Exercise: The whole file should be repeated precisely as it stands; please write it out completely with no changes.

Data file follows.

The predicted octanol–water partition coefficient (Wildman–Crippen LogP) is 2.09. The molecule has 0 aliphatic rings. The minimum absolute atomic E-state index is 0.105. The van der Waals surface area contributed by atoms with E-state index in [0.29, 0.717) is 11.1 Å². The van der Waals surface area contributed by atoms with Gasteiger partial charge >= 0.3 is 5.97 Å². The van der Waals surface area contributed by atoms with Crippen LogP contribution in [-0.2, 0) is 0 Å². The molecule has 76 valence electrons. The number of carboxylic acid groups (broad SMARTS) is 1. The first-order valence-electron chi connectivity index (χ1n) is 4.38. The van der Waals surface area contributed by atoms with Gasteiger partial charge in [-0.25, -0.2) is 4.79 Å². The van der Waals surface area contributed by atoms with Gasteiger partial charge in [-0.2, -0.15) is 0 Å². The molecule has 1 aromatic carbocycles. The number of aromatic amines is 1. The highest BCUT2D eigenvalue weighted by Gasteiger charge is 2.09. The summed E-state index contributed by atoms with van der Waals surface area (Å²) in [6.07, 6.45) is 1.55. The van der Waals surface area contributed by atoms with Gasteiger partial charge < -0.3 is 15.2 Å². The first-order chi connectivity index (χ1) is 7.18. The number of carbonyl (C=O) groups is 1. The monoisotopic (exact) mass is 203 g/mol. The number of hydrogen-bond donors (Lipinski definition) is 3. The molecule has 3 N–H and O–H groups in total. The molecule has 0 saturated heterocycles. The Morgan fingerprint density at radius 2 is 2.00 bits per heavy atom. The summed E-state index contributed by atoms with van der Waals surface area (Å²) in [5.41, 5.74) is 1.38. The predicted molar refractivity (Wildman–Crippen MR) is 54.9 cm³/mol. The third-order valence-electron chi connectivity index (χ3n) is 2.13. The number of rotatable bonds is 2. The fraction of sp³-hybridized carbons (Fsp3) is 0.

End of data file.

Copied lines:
The predicted octanol–water partition coefficient (Wildman–Crippen LogP) is 2.09. The molecule has 0 aliphatic rings. The minimum absolute atomic E-state index is 0.105. The van der Waals surface area contributed by atoms with E-state index in [0.29, 0.717) is 11.1 Å². The van der Waals surface area contributed by atoms with Gasteiger partial charge >= 0.3 is 5.97 Å². The van der Waals surface area contributed by atoms with Crippen LogP contribution in [-0.2, 0) is 0 Å². The molecule has 76 valence electrons. The number of carboxylic acid groups (broad SMARTS) is 1. The first-order valence-electron chi connectivity index (χ1n) is 4.38. The van der Waals surface area contributed by atoms with Gasteiger partial charge in [-0.25, -0.2) is 4.79 Å². The van der Waals surface area contributed by atoms with Gasteiger partial charge in [-0.2, -0.15) is 0 Å². The molecule has 1 aromatic carbocycles. The number of aromatic amines is 1. The highest BCUT2D eigenvalue weighted by Gasteiger charge is 2.09. The summed E-state index contributed by atoms with van der Waals surface area (Å²) in [6.07, 6.45) is 1.55. The van der Waals surface area contributed by atoms with Gasteiger partial charge < -0.3 is 15.2 Å². The first-order chi connectivity index (χ1) is 7.18. The number of carbonyl (C=O) groups is 1. The monoisotopic (exact) mass is 203 g/mol. The number of hydrogen-bond donors (Lipinski definition) is 3. The molecule has 3 N–H and O–H groups in total. The molecule has 0 saturated heterocycles. The Morgan fingerprint density at radius 2 is 2.00 bits per heavy atom. The summed E-state index contributed by atoms with van der Waals surface area (Å²) in [5.41, 5.74) is 1.38. The predicted molar refractivity (Wildman–Crippen MR) is 54.9 cm³/mol. The third-order valence-electron chi connectivity index (χ3n) is 2.13. The number of rotatable bonds is 2. The fraction of sp³-hybridized carbons (Fsp3) is 0.